Autonomous Rover Traverse and Precise Arm Placement on Remotely Designated Targets
- Created: Saturday, 01 September 2012
This software controls a rover platform to traverse rocky terrain autonomously, plan paths, and avoid obstacles using its stereo hazard and navigation cameras. It does so while continuously tracking a target of interest selected from 10–20 m away. The rover drives and tracks the target until it reaches the vicinity of the target. The rover then positions itself to approach the target, deploys its robotic arm, and places the end effector instrument on the designated target to within 2–3-cm accuracy of the originally selected target.
This software features continuous navigation in a fairly rocky field in an outdoor environment and the ability to enable the rover to avoid large rocks and traverse over smaller ones. Using pointand- click mouse commands, a scientist designates targets in the initial imagery acquired from the rover’s mast cameras. The navigation software uses stereo imaging, traversability analysis, path planning, trajectory generation, and trajectory execution. It also includes visual target tracking of a designated target selected from 10 m away while continuously navigating the rocky terrain.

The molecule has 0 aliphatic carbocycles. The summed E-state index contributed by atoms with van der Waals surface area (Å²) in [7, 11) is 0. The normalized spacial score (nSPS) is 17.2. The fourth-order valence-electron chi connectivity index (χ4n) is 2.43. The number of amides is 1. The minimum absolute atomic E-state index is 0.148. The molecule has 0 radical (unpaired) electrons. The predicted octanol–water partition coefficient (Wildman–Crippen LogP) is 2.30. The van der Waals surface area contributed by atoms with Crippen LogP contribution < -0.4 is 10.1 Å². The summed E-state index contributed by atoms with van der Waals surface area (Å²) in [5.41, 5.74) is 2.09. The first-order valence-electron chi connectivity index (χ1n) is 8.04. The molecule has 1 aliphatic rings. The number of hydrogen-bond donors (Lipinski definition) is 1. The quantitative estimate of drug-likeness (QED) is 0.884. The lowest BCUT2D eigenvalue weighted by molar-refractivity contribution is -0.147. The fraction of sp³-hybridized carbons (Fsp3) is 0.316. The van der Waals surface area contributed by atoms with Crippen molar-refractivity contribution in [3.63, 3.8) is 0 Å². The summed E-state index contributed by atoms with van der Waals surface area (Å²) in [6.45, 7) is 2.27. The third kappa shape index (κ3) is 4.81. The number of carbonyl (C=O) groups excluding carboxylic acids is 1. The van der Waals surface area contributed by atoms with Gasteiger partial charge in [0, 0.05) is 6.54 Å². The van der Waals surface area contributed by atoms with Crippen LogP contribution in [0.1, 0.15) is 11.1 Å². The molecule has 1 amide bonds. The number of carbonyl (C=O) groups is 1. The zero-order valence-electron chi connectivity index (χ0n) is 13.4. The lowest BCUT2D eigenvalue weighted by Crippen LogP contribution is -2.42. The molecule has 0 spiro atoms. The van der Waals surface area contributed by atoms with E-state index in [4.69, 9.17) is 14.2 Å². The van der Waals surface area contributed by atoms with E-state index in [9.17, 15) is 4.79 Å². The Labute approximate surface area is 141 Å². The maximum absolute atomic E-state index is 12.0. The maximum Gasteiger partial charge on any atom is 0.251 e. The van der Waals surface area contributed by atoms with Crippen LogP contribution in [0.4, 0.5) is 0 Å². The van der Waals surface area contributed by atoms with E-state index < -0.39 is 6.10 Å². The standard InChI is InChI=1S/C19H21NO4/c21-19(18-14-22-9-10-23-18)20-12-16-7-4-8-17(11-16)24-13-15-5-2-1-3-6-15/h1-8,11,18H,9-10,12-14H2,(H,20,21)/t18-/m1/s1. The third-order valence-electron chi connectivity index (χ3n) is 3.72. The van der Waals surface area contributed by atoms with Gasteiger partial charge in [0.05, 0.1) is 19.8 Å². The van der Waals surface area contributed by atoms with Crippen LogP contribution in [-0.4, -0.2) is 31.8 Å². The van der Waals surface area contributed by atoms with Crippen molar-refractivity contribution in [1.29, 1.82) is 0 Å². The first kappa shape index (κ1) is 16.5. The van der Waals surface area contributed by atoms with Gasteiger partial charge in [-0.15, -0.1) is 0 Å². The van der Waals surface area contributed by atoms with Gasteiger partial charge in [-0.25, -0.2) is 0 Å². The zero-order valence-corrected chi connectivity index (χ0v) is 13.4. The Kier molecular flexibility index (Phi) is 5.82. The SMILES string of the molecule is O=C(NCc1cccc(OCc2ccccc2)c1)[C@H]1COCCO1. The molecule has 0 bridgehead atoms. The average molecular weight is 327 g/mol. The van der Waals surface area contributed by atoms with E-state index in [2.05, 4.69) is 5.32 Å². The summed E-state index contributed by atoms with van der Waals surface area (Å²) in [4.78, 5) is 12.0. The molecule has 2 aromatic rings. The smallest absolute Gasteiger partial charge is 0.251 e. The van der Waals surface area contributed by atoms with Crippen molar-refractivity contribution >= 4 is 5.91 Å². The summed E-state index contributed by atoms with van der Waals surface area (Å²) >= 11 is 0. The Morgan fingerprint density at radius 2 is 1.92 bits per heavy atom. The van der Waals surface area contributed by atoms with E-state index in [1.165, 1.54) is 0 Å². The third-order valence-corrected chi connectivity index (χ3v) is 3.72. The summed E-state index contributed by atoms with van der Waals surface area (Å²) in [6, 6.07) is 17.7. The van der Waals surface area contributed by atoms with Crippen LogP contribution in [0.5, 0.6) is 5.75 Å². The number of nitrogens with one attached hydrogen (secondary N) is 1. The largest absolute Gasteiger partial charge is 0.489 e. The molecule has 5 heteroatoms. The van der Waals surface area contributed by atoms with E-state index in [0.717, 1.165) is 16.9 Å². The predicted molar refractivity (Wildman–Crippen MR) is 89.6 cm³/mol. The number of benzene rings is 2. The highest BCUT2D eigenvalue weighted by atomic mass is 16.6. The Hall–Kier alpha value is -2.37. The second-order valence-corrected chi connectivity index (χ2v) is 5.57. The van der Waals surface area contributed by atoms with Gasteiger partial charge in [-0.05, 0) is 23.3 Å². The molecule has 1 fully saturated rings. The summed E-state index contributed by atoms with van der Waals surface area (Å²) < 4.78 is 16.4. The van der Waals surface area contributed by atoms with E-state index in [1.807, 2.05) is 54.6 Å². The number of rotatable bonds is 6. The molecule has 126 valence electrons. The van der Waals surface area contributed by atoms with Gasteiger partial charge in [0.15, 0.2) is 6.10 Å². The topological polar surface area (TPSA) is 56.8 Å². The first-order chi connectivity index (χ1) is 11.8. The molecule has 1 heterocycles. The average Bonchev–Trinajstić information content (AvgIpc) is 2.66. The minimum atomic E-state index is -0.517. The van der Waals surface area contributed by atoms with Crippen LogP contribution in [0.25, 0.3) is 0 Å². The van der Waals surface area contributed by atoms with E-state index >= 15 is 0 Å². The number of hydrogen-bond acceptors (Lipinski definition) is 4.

Improvements in this design include steering while driving, which uses continuous curvature paths. There are also several improvements to the traversability analyzer, including improved data fusion of traversability maps that result from pose estimation uncertainties, dealing with boundary effects to enable tighter maneuvers, and handling a wider range of obstacles.
This work advances what has been previously developed and integrated on the Mars Exploration Rovers by using algorithms that are capable of traversing more rock-dense terrains, enabling tight, thread-the-needle maneuvers. These algorithms were integrated on the newly refurbished Athena Mars research rover, and were fielded in the JPL Mars Yard. Forty-three runs were conducted with targets at distances ranging from 5 to 15 m, and a success rate of 93% was achieved for placement of the instrument within 2–3 cm of the target.
This work was done by Issa A. Nesnas and Mihail N. Pivtoraiko of Caltech, Alonzo Kelly of Carnegie Mellon University, and Michael Fleder of MIT for NASA’s Jet Propulsion Laboratory.